1. Home

Spotty Maple Leaves

By November 9, 2012

Follow me on:

I've had a few questions in my email in the last few weeks from people who have noticed (now that the leaves that were once in the trees are all over their lawns!) that their maple or sycamore leaves had strange spots on them this year.

If your leaves had black spots that were roughly the size of a dime, the good news is that you have nothing to worry about. While definitely unsightly, this condition is called "tar spot" and is purely cosmetic. Tar spot is a fungus of the genus Rhytisma. It doesn't cause any permanent damage to your trees. A very heavily affected tree may suffer from early defoliation, but will likely be fine next spring.

You can apply fungicides to your trees if you notice tar spot, but this is generally more trouble than it's worth. If you'd like to try to avoid the issue next year, be sure to rake well. You can compost the leaves, but the compost pile should either be covered or turned well (so infected leaves are on the bottom) before the trees bud in the spring. This insures that when any spots mature (and produce spores), they can't simply re-infect nearby trees. Composting will destroy most of the tar spots before they're able to mature. It's worth noting that having an infected tree nearby may still cause problems for your trees.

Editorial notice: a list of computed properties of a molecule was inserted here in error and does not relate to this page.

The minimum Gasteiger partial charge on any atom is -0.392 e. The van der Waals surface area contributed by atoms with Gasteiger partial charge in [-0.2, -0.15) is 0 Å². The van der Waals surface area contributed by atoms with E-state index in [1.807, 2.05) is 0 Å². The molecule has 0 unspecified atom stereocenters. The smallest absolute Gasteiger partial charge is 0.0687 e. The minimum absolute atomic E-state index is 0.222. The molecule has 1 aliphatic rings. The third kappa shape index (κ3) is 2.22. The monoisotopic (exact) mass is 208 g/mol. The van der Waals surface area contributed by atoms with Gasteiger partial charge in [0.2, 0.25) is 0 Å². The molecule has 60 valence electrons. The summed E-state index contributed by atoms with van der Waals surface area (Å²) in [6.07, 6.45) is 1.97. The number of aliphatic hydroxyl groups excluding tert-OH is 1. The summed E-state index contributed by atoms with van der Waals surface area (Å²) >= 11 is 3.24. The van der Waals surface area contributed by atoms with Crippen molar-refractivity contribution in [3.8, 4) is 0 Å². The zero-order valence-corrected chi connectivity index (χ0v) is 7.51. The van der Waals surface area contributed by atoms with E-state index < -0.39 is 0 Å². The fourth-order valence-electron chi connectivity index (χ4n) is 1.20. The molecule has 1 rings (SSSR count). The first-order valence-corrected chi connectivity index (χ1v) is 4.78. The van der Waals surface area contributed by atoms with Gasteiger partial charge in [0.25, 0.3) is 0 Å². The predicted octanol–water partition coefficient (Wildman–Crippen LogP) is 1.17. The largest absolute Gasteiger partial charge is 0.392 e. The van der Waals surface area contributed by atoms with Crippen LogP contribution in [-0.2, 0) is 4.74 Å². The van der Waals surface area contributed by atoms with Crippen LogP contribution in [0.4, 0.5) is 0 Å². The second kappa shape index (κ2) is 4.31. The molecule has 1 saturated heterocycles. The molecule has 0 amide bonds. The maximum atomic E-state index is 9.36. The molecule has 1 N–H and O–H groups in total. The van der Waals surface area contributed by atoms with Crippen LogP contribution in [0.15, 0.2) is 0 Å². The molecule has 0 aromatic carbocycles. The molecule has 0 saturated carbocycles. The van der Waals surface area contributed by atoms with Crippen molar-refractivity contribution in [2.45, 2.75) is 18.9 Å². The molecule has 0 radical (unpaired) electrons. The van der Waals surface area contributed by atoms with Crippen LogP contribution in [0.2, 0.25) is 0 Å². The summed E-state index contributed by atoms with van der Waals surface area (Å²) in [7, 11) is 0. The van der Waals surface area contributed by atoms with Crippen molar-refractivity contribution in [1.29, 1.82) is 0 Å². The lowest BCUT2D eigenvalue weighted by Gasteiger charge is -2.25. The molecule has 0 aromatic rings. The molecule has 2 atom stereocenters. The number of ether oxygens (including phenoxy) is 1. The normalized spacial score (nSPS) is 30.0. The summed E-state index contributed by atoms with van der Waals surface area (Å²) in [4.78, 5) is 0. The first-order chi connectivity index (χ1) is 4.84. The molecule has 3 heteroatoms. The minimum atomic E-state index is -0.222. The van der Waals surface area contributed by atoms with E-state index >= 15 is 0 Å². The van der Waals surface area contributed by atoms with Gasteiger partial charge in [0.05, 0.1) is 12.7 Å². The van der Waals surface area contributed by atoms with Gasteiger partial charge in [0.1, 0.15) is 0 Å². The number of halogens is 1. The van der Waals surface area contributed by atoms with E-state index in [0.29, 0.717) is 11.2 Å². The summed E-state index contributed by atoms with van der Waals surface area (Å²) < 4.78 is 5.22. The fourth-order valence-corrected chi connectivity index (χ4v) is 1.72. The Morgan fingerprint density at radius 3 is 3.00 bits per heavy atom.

I hope this has alleviated some of the concerns about spotty maple leaves. My trees had them this year as well as last year, and with a neighborhood full of mature maples, it's entirely possible we'll be seen more spots again next year.

Have you noticed tar spots on your maple leaves this year?


November 26, 2012 at 11:50 am
(1) Bonnie says:

Thank you for clarifying this for me. I have asked several people and no one had any idea. I am glad to know that it’s nothing to worry about. I had to have two Ash trees cut down several years ago due to disease.

Leave a Comment

Line and paragraph breaks are automatic. Some HTML allowed: <a href="" title="">, <b>, <i>, <strike>
  1. About.com
  2. Home
  3. Organic Gardening

©2014 About.com. All rights reserved.